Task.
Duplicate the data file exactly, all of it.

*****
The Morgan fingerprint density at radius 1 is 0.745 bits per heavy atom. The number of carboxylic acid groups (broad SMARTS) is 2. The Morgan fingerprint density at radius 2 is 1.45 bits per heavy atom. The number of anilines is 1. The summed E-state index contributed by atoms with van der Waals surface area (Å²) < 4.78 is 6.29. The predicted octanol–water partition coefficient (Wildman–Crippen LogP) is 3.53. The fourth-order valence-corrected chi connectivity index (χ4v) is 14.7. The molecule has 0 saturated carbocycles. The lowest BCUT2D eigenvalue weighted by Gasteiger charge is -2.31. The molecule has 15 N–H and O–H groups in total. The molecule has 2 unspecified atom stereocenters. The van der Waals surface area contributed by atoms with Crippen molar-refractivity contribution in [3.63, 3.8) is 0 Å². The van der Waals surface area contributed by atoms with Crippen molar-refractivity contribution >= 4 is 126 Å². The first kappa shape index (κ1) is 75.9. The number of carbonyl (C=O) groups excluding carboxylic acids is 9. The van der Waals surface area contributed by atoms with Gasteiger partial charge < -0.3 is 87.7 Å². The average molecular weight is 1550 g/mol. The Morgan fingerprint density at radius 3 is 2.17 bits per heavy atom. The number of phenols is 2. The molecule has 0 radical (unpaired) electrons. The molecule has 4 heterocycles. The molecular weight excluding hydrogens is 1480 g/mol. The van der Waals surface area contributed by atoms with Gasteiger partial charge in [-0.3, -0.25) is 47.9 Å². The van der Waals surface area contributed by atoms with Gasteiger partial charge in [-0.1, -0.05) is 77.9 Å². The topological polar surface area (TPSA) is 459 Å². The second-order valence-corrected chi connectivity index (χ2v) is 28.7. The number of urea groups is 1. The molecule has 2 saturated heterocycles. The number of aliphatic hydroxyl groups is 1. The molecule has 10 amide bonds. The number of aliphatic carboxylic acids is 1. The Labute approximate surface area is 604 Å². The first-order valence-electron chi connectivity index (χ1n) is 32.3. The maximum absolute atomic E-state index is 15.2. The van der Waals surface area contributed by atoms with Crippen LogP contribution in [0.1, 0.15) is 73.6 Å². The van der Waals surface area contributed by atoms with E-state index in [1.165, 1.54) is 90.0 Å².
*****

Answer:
The Morgan fingerprint density at radius 1 is 0.745 bits per heavy atom. The number of carboxylic acid groups (broad SMARTS) is 2. The Morgan fingerprint density at radius 2 is 1.45 bits per heavy atom. The number of anilines is 1. The summed E-state index contributed by atoms with van der Waals surface area (Å²) < 4.78 is 6.29. The predicted octanol–water partition coefficient (Wildman–Crippen LogP) is 3.53. The fourth-order valence-corrected chi connectivity index (χ4v) is 14.7. The molecule has 0 saturated carbocycles. The lowest BCUT2D eigenvalue weighted by Gasteiger charge is -2.31. The molecule has 15 N–H and O–H groups in total. The molecule has 2 unspecified atom stereocenters. The van der Waals surface area contributed by atoms with Crippen molar-refractivity contribution in [3.63, 3.8) is 0 Å². The van der Waals surface area contributed by atoms with Crippen molar-refractivity contribution >= 4 is 126 Å². The first kappa shape index (κ1) is 75.9. The number of carbonyl (C=O) groups excluding carboxylic acids is 9. The van der Waals surface area contributed by atoms with Gasteiger partial charge < -0.3 is 87.7 Å². The average molecular weight is 1550 g/mol. The Morgan fingerprint density at radius 3 is 2.17 bits per heavy atom. The number of phenols is 2. The molecule has 0 radical (unpaired) electrons. The molecule has 4 heterocycles. The molecular weight excluding hydrogens is 1480 g/mol. The van der Waals surface area contributed by atoms with Gasteiger partial charge in [-0.3, -0.25) is 47.9 Å². The van der Waals surface area contributed by atoms with Gasteiger partial charge in [-0.1, -0.05) is 77.9 Å². The topological polar surface area (TPSA) is 459 Å². The second-order valence-corrected chi connectivity index (χ2v) is 28.7. The number of urea groups is 1. The molecule has 2 saturated heterocycles. The number of aliphatic hydroxyl groups is 1. The molecule has 10 amide bonds. The number of aliphatic carboxylic acids is 1. The Labute approximate surface area is 604 Å². The first-order valence-electron chi connectivity index (χ1n) is 32.3. The maximum absolute atomic E-state index is 15.2. The van der Waals surface area contributed by atoms with Crippen LogP contribution in [0.1, 0.15) is 73.6 Å². The van der Waals surface area contributed by atoms with E-state index in [1.165, 1.54) is 90.0 Å².